Tour of Duty In the Republic of Vietnam (RVN)

Arrived RVN:

23 DEC 1965

Departed RVN:

19 APR 1971

Previous Station:

Fort Bragg, NC

Authorized Strength







Shelby L. Stanton, Vietnam Order of Battle: A Complete Illustrated Reference to U.S. Army Combat and Support Forces in Vietnam 1961-1973, 2003, Stackhouse Books, Harrisburg, PA

The New Arrival's Introduction To 1st MIBARS In Vietnam

Graphic Credit: MIV

1. Introduction: Welcome To Vietnam!

    We hope your tour here will be both interesting and enjoyable.  It will certainly be challenging.  The war we are now fighting and the situation within which we find ourselves are unique for our nation and its armed forces.  There are problems here to tax even the most experienced and conscientious of individuals.

    This pamphlet will serve to provide you with certain basic information that should make your adjustment to this environment easier and safer.  Within a month of your arrival to this unit, you will be given a formal briefing that will expand upon the general areas covered herein, while introducing new subjects more pertinent to your duty assignment.

     Read and heed this information.  It was compiled and is presented for your benefit.  We solicit your recommended changes to this brochure.

General Information Brochure -- Vietnam, 1st MI Battalion (ARS) (FLD A), APO 96307, 1966

The 1st MIBARS' Expansive Role in Aerial Reconnaissance

"The 45th MID [Military Intelligence Detachment] was re-designated as Detachment E, 1st MIBARS in the fall of 1968. . . The 45th MID's primary responsibility was the interpretation of any and all aerial imagery flown over the two provinces and immediately adjacent areas and the provision of reports to all interested units in the AOR [Area of Responsibility]. Imagery was received primarily from the 460th Tactical Reconnaissance Wing (TRW) at Tan Son Nhut, the 432nd TRW at Udorn, Thailand, Army Mohawk units and Marine and Navy units. A secondary but vitally important mission was the hand-held photography program that was implemented at all MIBARS detachments including the 45th MID at Phu Cat and Phu Bai. The hand held program consisted of MIBARS imagery interpreters (IIs) using 35mm SLR cameras (Pentax or Nikon) with long focal length lens to photograph targets of interest nominated by units who either due to timeliness needs or not being able to justify an RF4C mission would request our support. Nearly all of these hand held missions were flown in the 220ths [220th Aviation Company, US Army] O1 Bird Dogs. The success of the hand held photography program was a vital part of the battalion's activities that resulted in a Meritorious Unit Citation for the 1st MIBARS in 1968. The 45th MID/Det E in company with the 220th flew missions over the A Shau valley, Khe Sanh, the DMZ and other areas of upper I Corps.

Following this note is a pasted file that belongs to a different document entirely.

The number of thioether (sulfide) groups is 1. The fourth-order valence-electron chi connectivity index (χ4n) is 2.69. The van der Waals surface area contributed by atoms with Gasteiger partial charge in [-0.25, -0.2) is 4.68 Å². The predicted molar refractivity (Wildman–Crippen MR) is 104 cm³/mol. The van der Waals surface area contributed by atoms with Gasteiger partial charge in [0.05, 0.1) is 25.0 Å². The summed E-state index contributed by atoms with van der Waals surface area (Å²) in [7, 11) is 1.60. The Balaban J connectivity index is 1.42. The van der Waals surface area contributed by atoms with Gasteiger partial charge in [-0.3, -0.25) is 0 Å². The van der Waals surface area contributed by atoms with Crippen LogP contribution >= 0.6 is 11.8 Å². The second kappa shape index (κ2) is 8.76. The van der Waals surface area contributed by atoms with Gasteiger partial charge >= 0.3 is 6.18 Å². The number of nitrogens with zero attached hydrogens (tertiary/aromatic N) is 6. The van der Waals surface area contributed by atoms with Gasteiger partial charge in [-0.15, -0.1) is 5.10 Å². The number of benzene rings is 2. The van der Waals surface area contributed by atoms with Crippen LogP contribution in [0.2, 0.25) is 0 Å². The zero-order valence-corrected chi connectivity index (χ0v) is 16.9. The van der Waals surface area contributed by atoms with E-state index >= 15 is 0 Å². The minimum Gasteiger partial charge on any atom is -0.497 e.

"Some imagery taken by image interpreters from the 45th MID/Det E were used as evidence at the Paris peace talks of North Vietnamese incursions into the DMZ, in violation of the 1954 Geneva Accords particularly images of what became known as the "Big Ass Flag."

Some imagery taken by image interpreters from the 45th MID/Det E were used as evidence at the Paris peace talks of North Vietnamese incursions into the DMZ, in violation of the 1954 Geneva Accords particularly images of what became known as the "Big Ass Flag." . . . I joined the 45th MID in June 1968, after a brief assignment at HHC in Saigon. I was an imagery interpretation team leader and became the Operations NCOIC [non-commissioned officer in charge] until returning to the US in May 1969. I was one of several image interpreters, both officer and enlisted, who flew hand held photography missions in the 220th's O-1's out of the Phu Bai."

John T. Nichols, Imagery Interpretation Section, HHC and 45th MID, 1968-1969.
220th Aviation Company (Surveillance Airplane Light)(Reconnaissance Airplane)(Utility Airplane), Second Quarterly 2014, CATCOM E Newsletter, www.catkillers.org.


For overview information on the 1st MIBARS, check the authoritative sources such as those below.

Content varies, and these sites do not permit direct linking to the applicable page on their site.

 Surf On "1st MIBARS" or use in combination with search terms derived from the information below.


Global Security.Org



U.S. Army Center of Military History


Lineage and Honors

U.S. Army Institute of Heraldry


The Flying Eye Battalion

Return To 1st MIBARS In Vietnam! MAIN PAGE